> Don't take it personally! I'm happy to accept the developers'
> decisions, since you know the code much better.
No offense taken. It's just that you got an opinion, not a "decision".
When you are bouncing ideas off of the list, you might get an opinion
back, but if you really think it should be pursued then it's OK to push
the topic to see if it resonates with someone. For something big, it
does usually take a consensus among the core developers to get it
incorporated, but on smaller issues which fit in with how things already
are it isn't that complicated.
btw, we try to not be too thin-skinned; sometimes even polite people
need to be blunt to get their point across when we're being dense :)
> >Do you really want the patch applied which disables the more
> >general user names,
> I would prefer to have Unix user names allowed throughout.
Not exactly possible with SQL92 grammar; see below...
> (What started this thread?) The problem is
> that you can't (I think) start a connection while supplying another
> user-name than your login-name, except by the -u option to psql. This
> leads to an interactive prompt for name and password.
This sounds like a feature to add to libpq and/or psql...
> >tgl=> create user "hi-there";
> >CREATE USER
> I hadn't tried double-quotes, because single-quotes are
> used for strings - it didn't occur to me! (Incidentally, WHY
> double-quotes here instead of single-quotes? Surely that's against SQL
I don't think so; syntactically an authorization ID seems to resemble
other identifiers, not literal strings. Identifiers are allowed to be
"delimited", when means surrounded by double-quotes, to allow mixed case
and weird characters into an identifier.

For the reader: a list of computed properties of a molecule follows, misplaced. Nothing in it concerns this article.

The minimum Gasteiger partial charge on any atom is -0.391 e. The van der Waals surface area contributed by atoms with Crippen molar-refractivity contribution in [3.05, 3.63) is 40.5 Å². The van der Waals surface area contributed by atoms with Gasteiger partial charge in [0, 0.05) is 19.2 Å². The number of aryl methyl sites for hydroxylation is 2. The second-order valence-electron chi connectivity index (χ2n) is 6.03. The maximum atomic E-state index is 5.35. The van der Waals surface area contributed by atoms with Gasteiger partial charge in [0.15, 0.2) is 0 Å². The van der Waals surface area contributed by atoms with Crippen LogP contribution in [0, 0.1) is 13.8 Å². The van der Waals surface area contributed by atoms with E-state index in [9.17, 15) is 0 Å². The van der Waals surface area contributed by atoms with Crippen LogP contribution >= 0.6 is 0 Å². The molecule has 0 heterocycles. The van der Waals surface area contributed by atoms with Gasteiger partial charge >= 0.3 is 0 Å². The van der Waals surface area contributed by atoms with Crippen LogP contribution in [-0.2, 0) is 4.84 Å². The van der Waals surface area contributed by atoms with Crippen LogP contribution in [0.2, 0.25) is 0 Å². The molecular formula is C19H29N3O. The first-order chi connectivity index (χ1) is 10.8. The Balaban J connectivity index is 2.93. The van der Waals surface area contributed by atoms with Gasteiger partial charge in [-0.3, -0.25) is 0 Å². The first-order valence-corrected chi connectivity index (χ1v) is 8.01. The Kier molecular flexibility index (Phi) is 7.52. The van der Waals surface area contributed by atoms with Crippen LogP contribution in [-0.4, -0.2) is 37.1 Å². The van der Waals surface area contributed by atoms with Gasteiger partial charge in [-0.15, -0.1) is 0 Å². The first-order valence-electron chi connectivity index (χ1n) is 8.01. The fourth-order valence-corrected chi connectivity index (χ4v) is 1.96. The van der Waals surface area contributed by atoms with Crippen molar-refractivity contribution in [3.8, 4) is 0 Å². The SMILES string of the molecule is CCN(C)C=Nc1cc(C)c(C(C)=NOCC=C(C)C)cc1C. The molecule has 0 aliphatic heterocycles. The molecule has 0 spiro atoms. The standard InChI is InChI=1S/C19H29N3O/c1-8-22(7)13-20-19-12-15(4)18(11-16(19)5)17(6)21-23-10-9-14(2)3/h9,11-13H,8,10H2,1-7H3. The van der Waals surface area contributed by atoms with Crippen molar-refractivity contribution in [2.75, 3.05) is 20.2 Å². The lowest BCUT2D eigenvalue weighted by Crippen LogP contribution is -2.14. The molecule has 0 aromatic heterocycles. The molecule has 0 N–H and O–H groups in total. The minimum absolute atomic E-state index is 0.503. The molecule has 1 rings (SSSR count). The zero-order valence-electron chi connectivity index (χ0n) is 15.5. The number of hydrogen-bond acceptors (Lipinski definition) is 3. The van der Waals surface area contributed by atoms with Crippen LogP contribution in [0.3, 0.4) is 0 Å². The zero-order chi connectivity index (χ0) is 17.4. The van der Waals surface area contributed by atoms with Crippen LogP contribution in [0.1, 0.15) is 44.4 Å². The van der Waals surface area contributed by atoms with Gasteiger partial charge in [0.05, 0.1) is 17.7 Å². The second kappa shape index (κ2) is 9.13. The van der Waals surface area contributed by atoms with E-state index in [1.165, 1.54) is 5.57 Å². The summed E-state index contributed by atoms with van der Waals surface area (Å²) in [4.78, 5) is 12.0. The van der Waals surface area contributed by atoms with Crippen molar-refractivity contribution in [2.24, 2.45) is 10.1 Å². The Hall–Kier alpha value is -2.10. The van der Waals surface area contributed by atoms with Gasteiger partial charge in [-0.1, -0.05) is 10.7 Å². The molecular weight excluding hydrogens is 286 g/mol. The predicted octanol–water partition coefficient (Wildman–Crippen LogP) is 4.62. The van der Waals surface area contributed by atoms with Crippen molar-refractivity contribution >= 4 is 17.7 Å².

> It doesn't work for GRANT, though, with either kind of quote:
Yeah, well, that is probably a smaller problem. Perhaps there is a query
buried in the backend which needs to have some double-quoting applied.
We can look into it, eh?
> Overall, it seems to me that a user-name is just a string, that is
> used as a key into pg_shadow. The SQL92 definition allows it to be a
> character string literal.
I don't see this in my reference books. A character string literal is
delimited by single-quotes; never run across it for a user name
(actually an "authorization ID" in SQL92).
> So there ought to be no problem in specifying
> a string rather than an identifier in all the relevant places.
> (I speak in happy ignorance of whatever the real problems may be!)
The SQL92 character set specifically allows only a few characters other
than [A-Za-z0-9] in non-delimited identifiers. And, it specifically
defines most other interesting characters (including "-") as explicit
I think we should concentrate on making the features work as well as
possible within the SQL92 framework, and within the limitations of our
Delimited identifiers are afaik the way to do this...
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